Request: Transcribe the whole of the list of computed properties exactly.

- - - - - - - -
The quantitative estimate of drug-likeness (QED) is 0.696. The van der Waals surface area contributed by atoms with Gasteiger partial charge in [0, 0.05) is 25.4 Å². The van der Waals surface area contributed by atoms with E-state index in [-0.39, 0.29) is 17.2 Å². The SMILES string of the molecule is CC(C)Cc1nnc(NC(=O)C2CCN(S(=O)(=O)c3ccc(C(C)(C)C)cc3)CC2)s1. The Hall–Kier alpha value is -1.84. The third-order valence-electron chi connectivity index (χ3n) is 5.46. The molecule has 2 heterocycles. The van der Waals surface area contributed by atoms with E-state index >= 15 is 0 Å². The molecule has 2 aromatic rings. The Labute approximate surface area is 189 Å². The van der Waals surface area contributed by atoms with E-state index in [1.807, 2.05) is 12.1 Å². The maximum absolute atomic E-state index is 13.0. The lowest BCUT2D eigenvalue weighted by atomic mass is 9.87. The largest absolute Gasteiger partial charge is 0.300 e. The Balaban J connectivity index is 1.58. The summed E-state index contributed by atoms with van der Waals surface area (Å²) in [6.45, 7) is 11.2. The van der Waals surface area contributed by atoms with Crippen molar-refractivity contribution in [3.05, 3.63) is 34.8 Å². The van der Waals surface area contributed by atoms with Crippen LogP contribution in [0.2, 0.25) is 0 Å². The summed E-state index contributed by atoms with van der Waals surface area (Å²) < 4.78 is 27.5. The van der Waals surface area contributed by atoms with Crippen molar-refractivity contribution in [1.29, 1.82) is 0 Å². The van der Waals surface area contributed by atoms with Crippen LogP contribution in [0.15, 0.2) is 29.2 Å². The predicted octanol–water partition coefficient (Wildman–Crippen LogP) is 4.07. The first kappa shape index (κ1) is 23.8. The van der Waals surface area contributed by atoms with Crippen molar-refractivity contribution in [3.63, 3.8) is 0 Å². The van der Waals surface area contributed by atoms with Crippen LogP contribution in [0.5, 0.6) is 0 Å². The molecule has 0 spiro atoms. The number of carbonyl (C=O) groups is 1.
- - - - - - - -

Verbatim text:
The quantitative estimate of drug-likeness (QED) is 0.696. The van der Waals surface area contributed by atoms with Gasteiger partial charge in [0, 0.05) is 25.4 Å². The van der Waals surface area contributed by atoms with E-state index in [-0.39, 0.29) is 17.2 Å². The SMILES string of the molecule is CC(C)Cc1nnc(NC(=O)C2CCN(S(=O)(=O)c3ccc(C(C)(C)C)cc3)CC2)s1. The Hall–Kier alpha value is -1.84. The third-order valence-electron chi connectivity index (χ3n) is 5.46. The molecule has 2 heterocycles. The van der Waals surface area contributed by atoms with E-state index >= 15 is 0 Å². The molecule has 2 aromatic rings. The Labute approximate surface area is 189 Å². The van der Waals surface area contributed by atoms with E-state index in [1.807, 2.05) is 12.1 Å². The maximum absolute atomic E-state index is 13.0. The lowest BCUT2D eigenvalue weighted by atomic mass is 9.87. The largest absolute Gasteiger partial charge is 0.300 e. The Balaban J connectivity index is 1.58. The summed E-state index contributed by atoms with van der Waals surface area (Å²) in [6.45, 7) is 11.2. The van der Waals surface area contributed by atoms with Crippen molar-refractivity contribution in [3.05, 3.63) is 34.8 Å². The van der Waals surface area contributed by atoms with Crippen LogP contribution in [0.2, 0.25) is 0 Å². The summed E-state index contributed by atoms with van der Waals surface area (Å²) < 4.78 is 27.5. The van der Waals surface area contributed by atoms with Crippen molar-refractivity contribution in [1.29, 1.82) is 0 Å². The van der Waals surface area contributed by atoms with Crippen LogP contribution in [0.15, 0.2) is 29.2 Å². The predicted octanol–water partition coefficient (Wildman–Crippen LogP) is 4.07. The first kappa shape index (κ1) is 23.8. The van der Waals surface area contributed by atoms with Crippen molar-refractivity contribution in [3.63, 3.8) is 0 Å². The van der Waals surface area contributed by atoms with Crippen LogP contribution in [0.5, 0.6) is 0 Å². The molecule has 0 spiro atoms. The number of carbonyl (C=O) groups is 1.